- What type of material needs to be welded? Most of the time the material will be a common mild steel plate. However, if it's aluminum, the welding will require different equipment.
Using this information, match it to the welding processes described below:
CC (constant current) stick welding is the most common choice for field work. Electrode (welding rod) diameters most commonly used are 3/32", 1/8" and 5/32". The simplest equipment will handle a wide variety of construction and repair applications. Output is measured in amps, and up to 200 amps is sufficient for the electrode sizes mentioned. Most equipment is DC (direct current) output for best arc stability. A 200-amp welder is usually able to get the job done.
Is most often done with stick electrodes. Look for equipment which specifies it will pipe weld, meaning that suitable arc characteristics are specifically provided for this process. Electrode diameters are typically 5/32" and 3/16", and 200 amps is sufficient for this process.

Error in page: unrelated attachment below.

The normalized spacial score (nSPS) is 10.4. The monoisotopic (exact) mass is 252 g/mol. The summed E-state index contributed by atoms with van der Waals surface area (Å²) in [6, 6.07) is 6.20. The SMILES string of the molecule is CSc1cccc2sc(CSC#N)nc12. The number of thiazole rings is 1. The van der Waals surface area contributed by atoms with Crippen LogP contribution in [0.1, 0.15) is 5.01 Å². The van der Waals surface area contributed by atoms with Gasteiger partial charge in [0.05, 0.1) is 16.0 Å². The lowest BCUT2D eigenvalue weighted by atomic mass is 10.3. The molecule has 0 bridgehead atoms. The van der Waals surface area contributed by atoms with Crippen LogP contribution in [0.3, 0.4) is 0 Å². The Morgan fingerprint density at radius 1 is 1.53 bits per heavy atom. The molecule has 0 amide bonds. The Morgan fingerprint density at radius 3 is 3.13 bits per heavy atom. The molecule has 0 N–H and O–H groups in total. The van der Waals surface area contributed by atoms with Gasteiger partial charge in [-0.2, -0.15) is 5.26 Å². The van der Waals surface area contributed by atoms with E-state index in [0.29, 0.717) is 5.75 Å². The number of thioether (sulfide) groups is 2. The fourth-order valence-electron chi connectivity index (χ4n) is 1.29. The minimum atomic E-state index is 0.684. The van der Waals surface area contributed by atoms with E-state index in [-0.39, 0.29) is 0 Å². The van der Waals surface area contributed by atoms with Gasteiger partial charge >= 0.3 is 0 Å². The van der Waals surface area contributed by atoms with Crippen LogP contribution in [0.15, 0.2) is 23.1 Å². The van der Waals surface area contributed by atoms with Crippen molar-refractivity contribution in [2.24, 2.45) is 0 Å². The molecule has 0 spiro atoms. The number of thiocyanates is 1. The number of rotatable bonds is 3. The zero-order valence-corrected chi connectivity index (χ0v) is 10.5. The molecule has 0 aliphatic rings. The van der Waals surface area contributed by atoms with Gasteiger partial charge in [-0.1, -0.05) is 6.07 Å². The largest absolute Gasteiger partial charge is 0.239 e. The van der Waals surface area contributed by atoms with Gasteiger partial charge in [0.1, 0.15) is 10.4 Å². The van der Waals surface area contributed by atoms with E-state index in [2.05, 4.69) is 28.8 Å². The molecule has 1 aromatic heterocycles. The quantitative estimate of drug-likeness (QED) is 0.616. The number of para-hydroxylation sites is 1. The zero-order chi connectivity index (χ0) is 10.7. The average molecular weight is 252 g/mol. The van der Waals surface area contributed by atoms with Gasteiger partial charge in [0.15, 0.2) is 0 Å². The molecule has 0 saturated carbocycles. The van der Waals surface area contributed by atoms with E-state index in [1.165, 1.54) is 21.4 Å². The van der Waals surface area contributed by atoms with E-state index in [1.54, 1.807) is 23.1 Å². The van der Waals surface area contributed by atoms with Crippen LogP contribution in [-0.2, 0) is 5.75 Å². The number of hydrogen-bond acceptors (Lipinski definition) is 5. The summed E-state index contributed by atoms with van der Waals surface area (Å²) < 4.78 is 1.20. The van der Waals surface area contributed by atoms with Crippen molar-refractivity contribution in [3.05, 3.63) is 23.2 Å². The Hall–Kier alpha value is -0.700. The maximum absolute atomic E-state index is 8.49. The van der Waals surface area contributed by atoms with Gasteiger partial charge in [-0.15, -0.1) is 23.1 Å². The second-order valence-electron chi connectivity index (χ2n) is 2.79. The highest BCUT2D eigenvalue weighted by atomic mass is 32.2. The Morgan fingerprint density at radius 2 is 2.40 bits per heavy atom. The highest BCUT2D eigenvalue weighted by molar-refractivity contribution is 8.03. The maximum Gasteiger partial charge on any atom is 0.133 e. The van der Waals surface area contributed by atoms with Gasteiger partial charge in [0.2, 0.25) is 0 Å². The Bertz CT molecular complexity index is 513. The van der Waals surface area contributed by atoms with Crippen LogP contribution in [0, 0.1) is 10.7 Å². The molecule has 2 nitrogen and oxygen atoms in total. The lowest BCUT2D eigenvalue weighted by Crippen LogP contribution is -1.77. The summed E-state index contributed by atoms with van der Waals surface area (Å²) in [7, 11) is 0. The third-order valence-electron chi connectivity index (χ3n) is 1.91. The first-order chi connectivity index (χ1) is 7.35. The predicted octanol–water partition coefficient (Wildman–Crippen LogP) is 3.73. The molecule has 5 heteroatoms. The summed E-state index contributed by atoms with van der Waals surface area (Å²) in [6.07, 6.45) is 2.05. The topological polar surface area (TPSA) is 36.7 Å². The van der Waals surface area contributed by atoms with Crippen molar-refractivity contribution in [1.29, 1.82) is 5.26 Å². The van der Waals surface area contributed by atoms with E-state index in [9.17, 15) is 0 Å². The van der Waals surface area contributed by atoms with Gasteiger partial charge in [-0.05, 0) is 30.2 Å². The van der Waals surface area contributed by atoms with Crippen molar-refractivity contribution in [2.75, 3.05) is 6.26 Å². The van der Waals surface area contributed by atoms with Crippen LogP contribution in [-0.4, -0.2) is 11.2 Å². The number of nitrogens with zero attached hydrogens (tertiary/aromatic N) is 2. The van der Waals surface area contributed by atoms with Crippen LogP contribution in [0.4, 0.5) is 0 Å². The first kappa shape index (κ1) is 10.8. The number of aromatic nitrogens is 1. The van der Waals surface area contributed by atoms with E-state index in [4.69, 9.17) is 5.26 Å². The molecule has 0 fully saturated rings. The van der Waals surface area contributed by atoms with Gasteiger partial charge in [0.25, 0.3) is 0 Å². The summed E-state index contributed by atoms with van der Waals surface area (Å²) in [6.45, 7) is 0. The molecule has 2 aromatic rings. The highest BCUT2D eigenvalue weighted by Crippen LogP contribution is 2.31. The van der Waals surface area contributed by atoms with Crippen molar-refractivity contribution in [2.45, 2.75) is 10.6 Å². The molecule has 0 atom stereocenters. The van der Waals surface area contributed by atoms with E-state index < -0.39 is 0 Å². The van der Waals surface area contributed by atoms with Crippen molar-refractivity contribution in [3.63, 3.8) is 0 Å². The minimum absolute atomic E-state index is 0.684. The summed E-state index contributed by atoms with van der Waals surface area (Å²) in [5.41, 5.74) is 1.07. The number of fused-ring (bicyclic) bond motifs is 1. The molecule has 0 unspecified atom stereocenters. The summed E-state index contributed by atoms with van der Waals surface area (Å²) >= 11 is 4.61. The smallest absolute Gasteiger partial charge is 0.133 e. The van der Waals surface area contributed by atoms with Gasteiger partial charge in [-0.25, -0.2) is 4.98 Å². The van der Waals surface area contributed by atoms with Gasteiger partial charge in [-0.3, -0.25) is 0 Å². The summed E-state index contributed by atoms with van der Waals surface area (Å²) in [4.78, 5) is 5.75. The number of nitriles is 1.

A process for removing metal. It is most commonly done in the stick mode. An arc is used with a carbon rod to melt metal and compressed air blows the molten metal away. Gouging is used to remove bad welds and to repair cracks. Most operators use equipment with 400 to 600 amps for higher productivity with 5/16" or 3/8" diameter carbon rods. However, smaller rods can be used with lower amperage. For example, a 5/32" carbon rod can be used with 150 amps. Usually a separate compressor supplies the air. A few engine-driven welders are manufactured with built-in compressors.